Communication-Building in the Digital Age by Donna Hammontree
Communication-building in the Digital Age can be daunting. Adult communication with adolescents and pre-adolescents can be a challenge. While technology has made staying in touch with youth easier than ever -- with calls, texts and emails at our fingertips --, teenagers frequently impart information only“as required,” sometimes to prevent cell phone confiscation, sometimes responding “on the fly” from one activity to the next, and other times so disconnected its an action-reaction response. At the same time, they seem to be able to write hundreds of texts a day while simultaneously doing homework, talking on the phone with friends, and downloading music. Yet with parents respond with single words, for example:
Do you have soccer practice today? Yes
What time will you be home? Don’t know
I am cooking dinner for you. K
Do you have much homework? Some
We pay for the cell phone so you can communicate with us. We will talk more when you get home. K
Communication-Building in the Digital Age
Technology does help most of us (including adolescents) communicate briefly, time-effectively and more fully throughout any given day so families are better able to stay abreast of daily activities and whereabouts. Technology does not, however, replace sitting down face-to-face for heart-to-heart conversations, nor is it the reason that kids and teenagers are brief and non engaging in their communications with parents.
Many of the families with whom I work do try to make time at dinner to review their daily activities, or play games, watch a movie or some other family activity. This relationship time is wonderful! Yet sometimes caregivers feel the need to solve all of the problems at once, or lecture about decision-making, and it is often difficult to move beyond discussions about general topics to subject matter that is embarrassing, sad, or potentially controversial -- the ones that impact our lives. School counselors and mental health therapists also struggle with getting the involuntary or withdrawn adolescent to open up. Relationship-building and validation of feelings is key, and that requires active listening to hear unspoken and non-verbal communications.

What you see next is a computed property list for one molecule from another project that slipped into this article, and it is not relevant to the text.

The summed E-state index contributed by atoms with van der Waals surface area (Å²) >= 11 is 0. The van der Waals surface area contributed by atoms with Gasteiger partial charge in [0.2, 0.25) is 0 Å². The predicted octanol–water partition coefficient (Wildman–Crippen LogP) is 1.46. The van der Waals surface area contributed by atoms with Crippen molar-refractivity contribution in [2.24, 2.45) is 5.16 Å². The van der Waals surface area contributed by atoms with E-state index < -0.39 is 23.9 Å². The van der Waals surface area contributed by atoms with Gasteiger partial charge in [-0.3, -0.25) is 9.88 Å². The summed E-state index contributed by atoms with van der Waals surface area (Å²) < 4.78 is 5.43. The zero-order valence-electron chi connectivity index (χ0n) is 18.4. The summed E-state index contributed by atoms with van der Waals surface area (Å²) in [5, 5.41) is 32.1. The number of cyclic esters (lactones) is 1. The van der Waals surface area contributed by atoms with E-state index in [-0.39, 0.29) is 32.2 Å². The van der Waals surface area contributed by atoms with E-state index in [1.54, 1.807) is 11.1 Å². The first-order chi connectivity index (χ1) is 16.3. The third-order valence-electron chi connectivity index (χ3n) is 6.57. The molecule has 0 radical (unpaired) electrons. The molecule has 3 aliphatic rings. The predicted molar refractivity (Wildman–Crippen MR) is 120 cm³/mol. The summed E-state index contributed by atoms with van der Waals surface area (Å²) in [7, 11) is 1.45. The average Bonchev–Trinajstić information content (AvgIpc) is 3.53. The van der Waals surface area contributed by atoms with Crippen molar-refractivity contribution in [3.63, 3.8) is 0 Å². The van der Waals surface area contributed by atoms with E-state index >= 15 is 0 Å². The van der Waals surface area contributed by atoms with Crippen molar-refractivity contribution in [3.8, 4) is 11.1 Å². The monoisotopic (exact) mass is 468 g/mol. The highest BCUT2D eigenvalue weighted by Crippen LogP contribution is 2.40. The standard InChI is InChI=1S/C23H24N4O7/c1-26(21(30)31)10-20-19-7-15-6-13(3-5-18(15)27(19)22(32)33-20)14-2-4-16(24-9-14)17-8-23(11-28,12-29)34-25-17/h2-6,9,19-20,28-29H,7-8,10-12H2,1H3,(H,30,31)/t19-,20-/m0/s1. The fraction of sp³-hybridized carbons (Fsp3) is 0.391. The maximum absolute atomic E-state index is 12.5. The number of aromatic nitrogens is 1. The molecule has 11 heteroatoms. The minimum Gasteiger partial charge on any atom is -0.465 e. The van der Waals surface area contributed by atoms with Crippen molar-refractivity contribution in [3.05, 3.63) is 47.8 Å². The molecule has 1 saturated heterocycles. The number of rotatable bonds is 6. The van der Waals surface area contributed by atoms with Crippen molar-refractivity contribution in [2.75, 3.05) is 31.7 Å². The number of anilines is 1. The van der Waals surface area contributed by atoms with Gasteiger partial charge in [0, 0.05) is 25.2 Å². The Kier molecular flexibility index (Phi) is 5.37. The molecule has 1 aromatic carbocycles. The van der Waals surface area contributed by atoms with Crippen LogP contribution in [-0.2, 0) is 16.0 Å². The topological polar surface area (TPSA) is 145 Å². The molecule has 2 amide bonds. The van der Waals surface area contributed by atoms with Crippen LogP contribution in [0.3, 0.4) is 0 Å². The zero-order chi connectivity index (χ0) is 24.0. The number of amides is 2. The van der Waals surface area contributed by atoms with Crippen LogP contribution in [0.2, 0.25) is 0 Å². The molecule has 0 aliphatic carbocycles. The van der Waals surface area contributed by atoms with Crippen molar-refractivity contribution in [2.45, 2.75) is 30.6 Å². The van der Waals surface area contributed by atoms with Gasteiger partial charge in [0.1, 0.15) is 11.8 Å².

A favorite tool of mine that I have used for many years is the The Ungame
. It is a non-competitive board game that provides a therapeutic opportunity to open channels of communication, with teens and/or among family members. Participants get to select from general or more personal topics, and the questions presented can lead to full dialogue about subjects frequently not considered. The Ungame
provides some general tips for communicating, essentially with anyone. When using the Ungame game consider these tips:
- Be open to discussing light-hearted topics.
- Let people pass if they do not feel comfortable sharing. Be accepting of each person’s opinions and perceptions.
- Create emotional safety to talk about deeper subjects.
- Leave plenty of room for everyone to talk with no one monopolizing the conversation.
- Be quiet and listen without preparing one’s next statement.
- Use non-verbal body language to give full attention.
- Show interests by asking questions or making non-judgmental comments when it is one’s turn.
- Be willing to be personal in a manner that is appropriate.
- Remember that communicating is not a competition!
The Ungame offers a way to practice communicating with 2 to 6 people. It is a great way to get a normally quiet person to open up and the more outspoken person to leave room for others to participate. It can be played with a counselor or therapist and 1 or more teens, or the game can be utilized in an outpatient mental health office with families. Families can even play it at home! And while there are multiple versions of the game, I am partial to the original and have used it for years. Good communication can change the one word texting answers shown in the opening example into a more personal one like this: Do you have soccer practice today? Yes. Remembered my cleats and Coach was in good mood. I'll be home early. That will be great! Wish I could watch you practice. Will go to your game Thursday night. Know you will be hungry tonight, cooking favorite meal for you. Great, tnks, Finished math @school. Will start my research project after I clean my room. Matt broke up with Julie today. She was crying, I felt so sad for her. So sorry! Let’s talk about it before you have to study. Dinner ready when you get home. Lol, well, maybe…. Click here for more parenting games and tools Visit Donna Hammontree for services in Savannah
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